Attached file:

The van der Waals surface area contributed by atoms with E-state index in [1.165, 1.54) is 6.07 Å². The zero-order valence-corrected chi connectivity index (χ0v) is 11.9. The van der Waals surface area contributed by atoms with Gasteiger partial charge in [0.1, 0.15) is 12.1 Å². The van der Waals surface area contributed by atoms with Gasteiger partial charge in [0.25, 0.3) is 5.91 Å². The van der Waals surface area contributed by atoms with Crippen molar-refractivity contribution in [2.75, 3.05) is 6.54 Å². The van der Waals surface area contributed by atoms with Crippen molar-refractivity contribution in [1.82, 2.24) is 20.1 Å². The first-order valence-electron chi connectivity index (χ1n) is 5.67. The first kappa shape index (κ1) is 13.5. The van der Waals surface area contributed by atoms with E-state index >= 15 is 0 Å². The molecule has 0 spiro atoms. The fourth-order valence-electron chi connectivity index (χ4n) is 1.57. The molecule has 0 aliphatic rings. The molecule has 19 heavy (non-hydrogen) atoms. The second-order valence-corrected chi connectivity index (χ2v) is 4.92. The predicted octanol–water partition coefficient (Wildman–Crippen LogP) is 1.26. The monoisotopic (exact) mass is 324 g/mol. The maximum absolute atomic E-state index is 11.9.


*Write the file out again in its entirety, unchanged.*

The van der Waals surface area contributed by atoms with E-state index in [1.165, 1.54) is 6.07 Å². The zero-order valence-corrected chi connectivity index (χ0v) is 11.9. The van der Waals surface area contributed by atoms with Gasteiger partial charge in [0.1, 0.15) is 12.1 Å². The van der Waals surface area contributed by atoms with Gasteiger partial charge in [0.25, 0.3) is 5.91 Å². The van der Waals surface area contributed by atoms with Crippen molar-refractivity contribution in [2.75, 3.05) is 6.54 Å². The van der Waals surface area contributed by atoms with Crippen molar-refractivity contribution in [1.82, 2.24) is 20.1 Å². The first-order valence-electron chi connectivity index (χ1n) is 5.67. The first kappa shape index (κ1) is 13.5. The van der Waals surface area contributed by atoms with E-state index >= 15 is 0 Å². The molecule has 0 spiro atoms. The fourth-order valence-electron chi connectivity index (χ4n) is 1.57. The molecule has 0 aliphatic rings. The molecule has 19 heavy (non-hydrogen) atoms. The second-order valence-corrected chi connectivity index (χ2v) is 4.92. The predicted octanol–water partition coefficient (Wildman–Crippen LogP) is 1.26. The monoisotopic (exact) mass is 324 g/mol. The maximum absolute atomic E-state index is 11.9.